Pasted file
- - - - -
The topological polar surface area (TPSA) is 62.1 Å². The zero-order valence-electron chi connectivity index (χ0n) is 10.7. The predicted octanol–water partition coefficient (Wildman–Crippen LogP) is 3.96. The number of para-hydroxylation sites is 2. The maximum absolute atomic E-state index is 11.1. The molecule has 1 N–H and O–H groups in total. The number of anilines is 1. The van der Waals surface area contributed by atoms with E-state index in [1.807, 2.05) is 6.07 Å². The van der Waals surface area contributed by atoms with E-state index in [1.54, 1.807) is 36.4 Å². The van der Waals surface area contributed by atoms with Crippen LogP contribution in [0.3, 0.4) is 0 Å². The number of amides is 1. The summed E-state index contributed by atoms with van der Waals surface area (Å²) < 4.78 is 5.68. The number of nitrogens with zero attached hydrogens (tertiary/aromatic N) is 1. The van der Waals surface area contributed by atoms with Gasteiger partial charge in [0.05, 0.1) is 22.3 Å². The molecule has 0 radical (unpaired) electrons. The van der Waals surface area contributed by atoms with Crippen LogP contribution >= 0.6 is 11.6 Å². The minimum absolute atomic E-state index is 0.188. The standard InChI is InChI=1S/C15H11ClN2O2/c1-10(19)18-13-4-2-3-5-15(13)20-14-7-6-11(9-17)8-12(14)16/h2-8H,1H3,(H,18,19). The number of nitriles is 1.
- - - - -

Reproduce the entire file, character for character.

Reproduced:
The topological polar surface area (TPSA) is 62.1 Å². The zero-order valence-electron chi connectivity index (χ0n) is 10.7. The predicted octanol–water partition coefficient (Wildman–Crippen LogP) is 3.96. The number of para-hydroxylation sites is 2. The maximum absolute atomic E-state index is 11.1. The molecule has 1 N–H and O–H groups in total. The number of anilines is 1. The van der Waals surface area contributed by atoms with E-state index in [1.807, 2.05) is 6.07 Å². The van der Waals surface area contributed by atoms with E-state index in [1.54, 1.807) is 36.4 Å². The van der Waals surface area contributed by atoms with Crippen LogP contribution in [0.3, 0.4) is 0 Å². The number of amides is 1. The summed E-state index contributed by atoms with van der Waals surface area (Å²) < 4.78 is 5.68. The number of nitrogens with zero attached hydrogens (tertiary/aromatic N) is 1. The van der Waals surface area contributed by atoms with Gasteiger partial charge in [0.05, 0.1) is 22.3 Å². The molecule has 0 radical (unpaired) electrons. The van der Waals surface area contributed by atoms with Crippen LogP contribution >= 0.6 is 11.6 Å². The minimum absolute atomic E-state index is 0.188. The standard InChI is InChI=1S/C15H11ClN2O2/c1-10(19)18-13-4-2-3-5-15(13)20-14-7-6-11(9-17)8-12(14)16/h2-8H,1H3,(H,18,19). The number of nitriles is 1.